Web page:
Summer Safety Tips
By Christine Climer
Every July, my kids head out for a week long adventure at Gran and Poppy’s family farm. Their visit is jam-packed with all the goodies a kid could ever want: barbecues, fireworks, swimming, hiking, boating and more. While I’m thrilled they get to enjoy all these activities, I also know that serious injuries can occur if proper safety precautions aren’t taken.
According to the Consumer Products Safety Commission, an estimated 2,300 children were treated in hospital emergency rooms for pool submersion injuries during the summer of 2004 and each year over 8,000 people are injured using fireworks.
So whether your family will be boating out on the lake or enjoying fireworks or just hanging out at home this summer, the American Academy of Pediatrics offers these summertime safety tips to keep your family out of the emergency room:
• Fireworks can result in severe burns, scars and disfigurement that can last a lifetime.
• Fireworks that are often thought to be safe (like sparklers) can reach temperatures above 1,000 degrees Fahrenheit and can burn users and bystanders.
• The AAP encourages parents to attend professional fireworks displays instead of using fireworks at home.
• Even good swimmers need buddies. Make sure your child knows never to swim alone.
• A lifeguard or another adult (preferably one who knows about water rescue) needs to be watching children at all times.
• Make sure your child knows never to dive into water except when permitted by an adult who knows the depth of the water and who has checked for underwater objects.
• Never let your child swim in canals or any fast-moving water.
• Ocean swimming should be allowed only when a lifeguard is on duty.
• Younger children should be closely supervised while in the water. Use "touch supervision," keeping no more than an arm's length away.
• Never leave children alone in or near the pool, even for a moment.
• Install a fence at least four feet high around all four sides of the pool. The fence should not have openings or protrusions that a young child could use to get over, under or through.
• Make sure pool gates open out from the pool, and self-close and self-latch at a height children can't reach.
• Keep rescue equipment (a shepherd's hook — a long pole with a hook on the end — and life preserver) and a portable telephone near the pool.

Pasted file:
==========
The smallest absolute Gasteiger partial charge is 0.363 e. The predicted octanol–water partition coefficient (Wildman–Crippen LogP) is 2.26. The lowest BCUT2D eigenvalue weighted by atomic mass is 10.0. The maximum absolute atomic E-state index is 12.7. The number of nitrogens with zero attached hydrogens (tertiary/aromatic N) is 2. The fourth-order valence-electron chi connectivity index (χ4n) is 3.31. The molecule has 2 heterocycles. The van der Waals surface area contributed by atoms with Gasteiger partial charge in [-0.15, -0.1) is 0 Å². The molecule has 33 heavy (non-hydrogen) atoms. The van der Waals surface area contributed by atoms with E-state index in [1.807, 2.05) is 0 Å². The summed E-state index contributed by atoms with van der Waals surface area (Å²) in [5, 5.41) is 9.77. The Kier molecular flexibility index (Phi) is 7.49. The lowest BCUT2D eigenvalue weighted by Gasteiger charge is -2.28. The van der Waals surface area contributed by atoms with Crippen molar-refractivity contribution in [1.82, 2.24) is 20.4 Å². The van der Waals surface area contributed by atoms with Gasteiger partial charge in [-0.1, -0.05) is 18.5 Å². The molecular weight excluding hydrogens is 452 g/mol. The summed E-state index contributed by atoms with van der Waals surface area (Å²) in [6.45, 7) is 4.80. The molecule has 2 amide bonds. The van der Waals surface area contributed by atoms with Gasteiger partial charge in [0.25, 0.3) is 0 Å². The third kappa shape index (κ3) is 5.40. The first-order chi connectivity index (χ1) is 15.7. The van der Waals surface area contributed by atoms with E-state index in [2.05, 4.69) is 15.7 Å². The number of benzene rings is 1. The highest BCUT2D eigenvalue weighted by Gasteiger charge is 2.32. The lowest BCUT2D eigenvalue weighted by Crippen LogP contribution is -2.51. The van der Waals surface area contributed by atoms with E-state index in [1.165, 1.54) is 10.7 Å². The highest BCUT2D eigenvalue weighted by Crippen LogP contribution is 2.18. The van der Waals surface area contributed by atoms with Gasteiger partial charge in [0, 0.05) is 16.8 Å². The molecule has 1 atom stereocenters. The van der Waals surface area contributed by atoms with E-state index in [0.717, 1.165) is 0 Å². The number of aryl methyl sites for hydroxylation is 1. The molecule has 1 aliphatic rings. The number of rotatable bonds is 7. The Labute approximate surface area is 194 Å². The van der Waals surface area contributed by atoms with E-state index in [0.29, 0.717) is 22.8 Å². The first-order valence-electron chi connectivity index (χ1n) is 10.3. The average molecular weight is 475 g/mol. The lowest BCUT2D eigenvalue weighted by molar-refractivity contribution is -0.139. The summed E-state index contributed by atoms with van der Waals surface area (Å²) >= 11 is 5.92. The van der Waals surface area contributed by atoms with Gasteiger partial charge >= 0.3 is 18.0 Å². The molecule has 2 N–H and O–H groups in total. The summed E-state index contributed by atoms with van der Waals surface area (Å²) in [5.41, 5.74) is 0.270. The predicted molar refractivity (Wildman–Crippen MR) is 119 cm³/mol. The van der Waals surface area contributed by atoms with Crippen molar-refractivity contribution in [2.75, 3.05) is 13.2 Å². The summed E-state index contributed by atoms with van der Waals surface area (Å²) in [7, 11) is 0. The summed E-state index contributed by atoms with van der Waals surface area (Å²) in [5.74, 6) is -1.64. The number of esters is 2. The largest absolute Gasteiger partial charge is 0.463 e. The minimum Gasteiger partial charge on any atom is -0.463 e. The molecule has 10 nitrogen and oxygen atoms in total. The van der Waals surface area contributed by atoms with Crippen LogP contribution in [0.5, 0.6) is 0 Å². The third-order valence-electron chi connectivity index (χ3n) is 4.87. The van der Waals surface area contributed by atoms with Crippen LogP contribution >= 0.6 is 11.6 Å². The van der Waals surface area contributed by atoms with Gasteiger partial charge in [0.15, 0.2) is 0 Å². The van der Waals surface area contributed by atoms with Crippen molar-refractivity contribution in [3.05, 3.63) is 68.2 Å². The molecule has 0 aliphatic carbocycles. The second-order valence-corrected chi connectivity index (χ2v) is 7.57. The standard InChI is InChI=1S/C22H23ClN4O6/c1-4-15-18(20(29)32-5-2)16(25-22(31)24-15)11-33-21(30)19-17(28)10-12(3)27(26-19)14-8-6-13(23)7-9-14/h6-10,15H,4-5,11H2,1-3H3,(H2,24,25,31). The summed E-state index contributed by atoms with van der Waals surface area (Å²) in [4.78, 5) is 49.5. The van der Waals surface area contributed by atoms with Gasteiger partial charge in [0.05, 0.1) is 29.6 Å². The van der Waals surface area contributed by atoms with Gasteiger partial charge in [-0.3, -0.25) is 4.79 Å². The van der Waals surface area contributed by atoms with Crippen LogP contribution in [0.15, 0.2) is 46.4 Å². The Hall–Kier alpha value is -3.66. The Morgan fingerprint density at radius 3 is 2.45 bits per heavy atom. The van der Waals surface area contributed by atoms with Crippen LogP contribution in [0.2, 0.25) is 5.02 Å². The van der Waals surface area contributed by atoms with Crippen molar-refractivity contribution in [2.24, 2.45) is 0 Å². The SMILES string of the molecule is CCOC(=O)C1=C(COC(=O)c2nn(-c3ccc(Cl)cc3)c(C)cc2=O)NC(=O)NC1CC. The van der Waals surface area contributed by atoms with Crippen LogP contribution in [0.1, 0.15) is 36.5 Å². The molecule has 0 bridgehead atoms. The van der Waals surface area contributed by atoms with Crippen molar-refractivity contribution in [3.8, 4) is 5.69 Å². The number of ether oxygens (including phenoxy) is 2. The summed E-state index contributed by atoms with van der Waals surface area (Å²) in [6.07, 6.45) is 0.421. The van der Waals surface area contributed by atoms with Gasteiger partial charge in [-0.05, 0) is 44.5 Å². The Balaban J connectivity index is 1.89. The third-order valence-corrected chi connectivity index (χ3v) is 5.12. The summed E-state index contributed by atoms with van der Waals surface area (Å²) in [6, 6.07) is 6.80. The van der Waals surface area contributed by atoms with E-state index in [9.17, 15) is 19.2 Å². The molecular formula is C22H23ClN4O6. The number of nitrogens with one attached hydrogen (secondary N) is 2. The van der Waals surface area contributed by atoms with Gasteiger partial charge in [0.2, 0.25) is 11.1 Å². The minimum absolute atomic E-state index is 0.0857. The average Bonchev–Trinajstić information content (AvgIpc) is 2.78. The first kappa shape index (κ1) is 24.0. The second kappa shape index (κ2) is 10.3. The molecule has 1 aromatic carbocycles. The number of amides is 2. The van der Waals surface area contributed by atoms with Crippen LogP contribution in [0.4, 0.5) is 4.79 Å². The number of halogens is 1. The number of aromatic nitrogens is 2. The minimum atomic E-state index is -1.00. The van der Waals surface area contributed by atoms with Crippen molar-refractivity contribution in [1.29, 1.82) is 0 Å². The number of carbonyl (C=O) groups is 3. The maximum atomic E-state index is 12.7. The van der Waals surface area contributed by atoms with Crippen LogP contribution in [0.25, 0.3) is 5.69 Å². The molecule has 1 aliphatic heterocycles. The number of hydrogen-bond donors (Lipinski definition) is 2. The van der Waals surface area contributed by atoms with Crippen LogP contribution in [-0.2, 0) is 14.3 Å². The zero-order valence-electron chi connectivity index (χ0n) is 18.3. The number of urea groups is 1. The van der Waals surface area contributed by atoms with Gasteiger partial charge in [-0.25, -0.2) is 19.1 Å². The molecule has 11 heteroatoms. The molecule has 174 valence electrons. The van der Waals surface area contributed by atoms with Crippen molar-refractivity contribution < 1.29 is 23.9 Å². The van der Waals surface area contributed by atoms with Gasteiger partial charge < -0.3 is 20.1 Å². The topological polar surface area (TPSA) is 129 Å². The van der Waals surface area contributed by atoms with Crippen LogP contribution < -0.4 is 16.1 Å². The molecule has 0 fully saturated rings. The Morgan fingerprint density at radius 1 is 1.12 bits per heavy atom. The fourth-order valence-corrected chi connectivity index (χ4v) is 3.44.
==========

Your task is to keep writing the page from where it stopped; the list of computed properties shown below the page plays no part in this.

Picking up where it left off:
• Avoid inflatable swimming aids such as "floaties." They are not a substitute for approved life vests and can give children a false sense of security.
• Children may not be developmentally ready for swim lessons until after their fourth birthday. Swim programs for children under 4 should not be seen as a way to decrease the risk of drowning.
• Children should wear life jackets at all times when on boats or near bodies of water.
• Make sure the life jacket is the right size for your child. The jacket should not be loose. It should always be worn as instructed with all straps belted.
• Blow-up water wings, toys, rafts and air mattresses should never be used as life jackets or life preservers.
• Adults should wear life jackets for their own protection and to set a good example.
Lawn Mower Safety
• Try to use a mower with a control that stops the mower from moving forward if the handle is let go.
• Children younger than 16 years should not be allowed to use ride-on mowers. Children younger than 12 years should not use walk-behind mowers.
• Make sure that sturdy shoes (not sandals or sneakers) are worn while mowing.
• Prevent injuries from flying objects, such as stones or toys, by picking up objects from the lawn before mowing begins. Have anyone who uses a mower wear hearing and eye protection.
• Do not pull the mower backward or mow in reverse unless absolutely necessary, and carefully look for children behind you when you mow in reverse.
• Always turn off the mower and wait for the blades to stop completely before removing the grass catcher, unclogging the discharge chute or crossing gravel paths, roads, or other areas.
• Do not allow children to ride as passengers on ride-on mowers.
• Off-road vehicles are particularly dangerous for children younger than 16 years, who may have immature judgment and motor skills. Children who are not licensed to drive a car should not be allowed to operate off-road vehicles.
• Injuries frequently occur to passengers; therefore, riding double should not be permitted.
• All riders should wear helmets, eye protection and protective reflective clothing. Appropriate helmets are those designed for motorcycle (not bicycle) use and should include safety visors/face shields for eye protection.
• Parents should never permit the street use of off-road vehicles, and nighttime riding should not be allowed.
• Flags, reflectors and lights should be used to make vehicles more visible.
• Drivers of recreational vehicles should not drive after drinking alcohol. Parents should set an example for their children in this regard.
• Young drivers should be discouraged from on-road riding of any two-wheeled motorized cycle, even when they are able to be licensed to do so, because they are inherently more dangerous than passenger cars.
For more summer safety tips, visit the CPSC’s library: http://www.cpsc.gov/cpscpub/pubs/pub_idx.html
© Christine Climer